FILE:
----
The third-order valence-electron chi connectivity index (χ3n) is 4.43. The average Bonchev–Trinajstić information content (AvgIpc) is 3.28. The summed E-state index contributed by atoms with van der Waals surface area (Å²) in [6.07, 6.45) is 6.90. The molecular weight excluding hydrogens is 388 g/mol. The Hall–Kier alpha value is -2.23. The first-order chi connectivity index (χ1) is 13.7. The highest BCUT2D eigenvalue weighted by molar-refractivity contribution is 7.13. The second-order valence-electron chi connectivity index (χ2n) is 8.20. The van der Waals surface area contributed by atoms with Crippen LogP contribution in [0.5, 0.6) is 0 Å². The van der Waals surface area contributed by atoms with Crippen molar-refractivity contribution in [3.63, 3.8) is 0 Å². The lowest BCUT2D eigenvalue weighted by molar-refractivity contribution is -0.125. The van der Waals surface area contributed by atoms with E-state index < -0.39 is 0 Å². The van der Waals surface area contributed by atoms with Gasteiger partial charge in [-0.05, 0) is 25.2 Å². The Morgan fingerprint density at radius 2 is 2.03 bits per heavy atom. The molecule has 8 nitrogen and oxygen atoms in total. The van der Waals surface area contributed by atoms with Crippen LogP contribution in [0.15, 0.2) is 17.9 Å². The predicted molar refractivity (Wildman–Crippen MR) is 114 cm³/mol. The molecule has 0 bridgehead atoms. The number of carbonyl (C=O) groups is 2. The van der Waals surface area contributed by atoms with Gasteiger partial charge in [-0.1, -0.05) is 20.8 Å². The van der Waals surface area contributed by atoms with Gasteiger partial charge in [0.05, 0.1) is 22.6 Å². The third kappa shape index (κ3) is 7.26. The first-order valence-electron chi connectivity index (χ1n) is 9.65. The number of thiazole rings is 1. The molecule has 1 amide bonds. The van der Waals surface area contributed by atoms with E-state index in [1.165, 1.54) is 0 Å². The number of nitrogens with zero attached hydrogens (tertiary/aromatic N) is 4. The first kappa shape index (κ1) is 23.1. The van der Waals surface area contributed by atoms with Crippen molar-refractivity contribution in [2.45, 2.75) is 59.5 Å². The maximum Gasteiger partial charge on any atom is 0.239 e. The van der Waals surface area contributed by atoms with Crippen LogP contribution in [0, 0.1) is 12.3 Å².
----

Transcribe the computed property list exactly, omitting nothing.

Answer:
The third-order valence-electron chi connectivity index (χ3n) is 4.43. The average Bonchev–Trinajstić information content (AvgIpc) is 3.28. The summed E-state index contributed by atoms with van der Waals surface area (Å²) in [6.07, 6.45) is 6.90. The molecular weight excluding hydrogens is 388 g/mol. The Hall–Kier alpha value is -2.23. The first-order chi connectivity index (χ1) is 13.7. The highest BCUT2D eigenvalue weighted by molar-refractivity contribution is 7.13. The second-order valence-electron chi connectivity index (χ2n) is 8.20. The van der Waals surface area contributed by atoms with Crippen LogP contribution in [0.5, 0.6) is 0 Å². The van der Waals surface area contributed by atoms with Crippen molar-refractivity contribution in [3.63, 3.8) is 0 Å². The lowest BCUT2D eigenvalue weighted by molar-refractivity contribution is -0.125. The van der Waals surface area contributed by atoms with E-state index < -0.39 is 0 Å². The van der Waals surface area contributed by atoms with Gasteiger partial charge in [-0.05, 0) is 25.2 Å². The Morgan fingerprint density at radius 2 is 2.03 bits per heavy atom. The molecule has 8 nitrogen and oxygen atoms in total. The van der Waals surface area contributed by atoms with Crippen LogP contribution in [0.15, 0.2) is 17.9 Å². The predicted molar refractivity (Wildman–Crippen MR) is 114 cm³/mol. The molecule has 0 bridgehead atoms. The number of carbonyl (C=O) groups is 2. The van der Waals surface area contributed by atoms with Gasteiger partial charge in [-0.1, -0.05) is 20.8 Å². The van der Waals surface area contributed by atoms with Gasteiger partial charge in [0.05, 0.1) is 22.6 Å². The third kappa shape index (κ3) is 7.26. The first-order valence-electron chi connectivity index (χ1n) is 9.65. The number of thiazole rings is 1. The molecule has 1 amide bonds. The van der Waals surface area contributed by atoms with E-state index in [1.165, 1.54) is 0 Å². The number of nitrogens with zero attached hydrogens (tertiary/aromatic N) is 4. The first kappa shape index (κ1) is 23.1. The van der Waals surface area contributed by atoms with Crippen molar-refractivity contribution in [2.45, 2.75) is 59.5 Å². The maximum Gasteiger partial charge on any atom is 0.239 e. The van der Waals surface area contributed by atoms with Crippen LogP contribution in [0, 0.1) is 12.3 Å².